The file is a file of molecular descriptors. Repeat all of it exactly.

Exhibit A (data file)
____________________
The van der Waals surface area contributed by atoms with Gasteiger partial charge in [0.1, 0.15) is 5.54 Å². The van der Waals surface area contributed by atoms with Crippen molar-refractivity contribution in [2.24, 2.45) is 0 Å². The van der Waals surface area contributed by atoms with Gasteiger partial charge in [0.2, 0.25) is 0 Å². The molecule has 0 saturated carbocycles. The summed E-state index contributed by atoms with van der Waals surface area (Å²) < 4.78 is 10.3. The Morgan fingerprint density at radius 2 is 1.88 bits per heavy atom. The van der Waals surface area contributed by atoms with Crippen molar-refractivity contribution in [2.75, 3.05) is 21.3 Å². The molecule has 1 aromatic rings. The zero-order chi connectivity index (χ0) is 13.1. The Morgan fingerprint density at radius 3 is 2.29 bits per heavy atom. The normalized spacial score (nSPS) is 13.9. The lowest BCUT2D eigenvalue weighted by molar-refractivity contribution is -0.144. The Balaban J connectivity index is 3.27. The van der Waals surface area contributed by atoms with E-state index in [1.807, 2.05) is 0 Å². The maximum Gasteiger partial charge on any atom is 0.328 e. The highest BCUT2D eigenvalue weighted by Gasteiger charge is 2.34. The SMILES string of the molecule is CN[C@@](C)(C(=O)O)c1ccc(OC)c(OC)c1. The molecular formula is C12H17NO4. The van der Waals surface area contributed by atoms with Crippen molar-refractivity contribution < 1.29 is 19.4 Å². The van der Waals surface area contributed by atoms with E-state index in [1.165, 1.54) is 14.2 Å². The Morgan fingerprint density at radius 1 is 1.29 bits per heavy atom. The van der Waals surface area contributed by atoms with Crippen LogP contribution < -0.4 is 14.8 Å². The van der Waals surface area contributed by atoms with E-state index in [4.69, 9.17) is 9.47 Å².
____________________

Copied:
The van der Waals surface area contributed by atoms with Gasteiger partial charge in [0.1, 0.15) is 5.54 Å². The van der Waals surface area contributed by atoms with Crippen molar-refractivity contribution in [2.24, 2.45) is 0 Å². The van der Waals surface area contributed by atoms with Gasteiger partial charge in [0.2, 0.25) is 0 Å². The molecule has 0 saturated carbocycles. The summed E-state index contributed by atoms with van der Waals surface area (Å²) < 4.78 is 10.3. The Morgan fingerprint density at radius 2 is 1.88 bits per heavy atom. The van der Waals surface area contributed by atoms with Crippen molar-refractivity contribution in [2.75, 3.05) is 21.3 Å². The molecule has 1 aromatic rings. The zero-order chi connectivity index (χ0) is 13.1. The Morgan fingerprint density at radius 3 is 2.29 bits per heavy atom. The normalized spacial score (nSPS) is 13.9. The lowest BCUT2D eigenvalue weighted by molar-refractivity contribution is -0.144. The Balaban J connectivity index is 3.27. The van der Waals surface area contributed by atoms with E-state index in [1.807, 2.05) is 0 Å². The maximum Gasteiger partial charge on any atom is 0.328 e. The highest BCUT2D eigenvalue weighted by Gasteiger charge is 2.34. The SMILES string of the molecule is CN[C@@](C)(C(=O)O)c1ccc(OC)c(OC)c1. The molecular formula is C12H17NO4. The van der Waals surface area contributed by atoms with Crippen molar-refractivity contribution < 1.29 is 19.4 Å². The van der Waals surface area contributed by atoms with E-state index in [1.165, 1.54) is 14.2 Å². The Morgan fingerprint density at radius 1 is 1.29 bits per heavy atom. The van der Waals surface area contributed by atoms with Crippen LogP contribution < -0.4 is 14.8 Å². The van der Waals surface area contributed by atoms with E-state index in [4.69, 9.17) is 9.47 Å².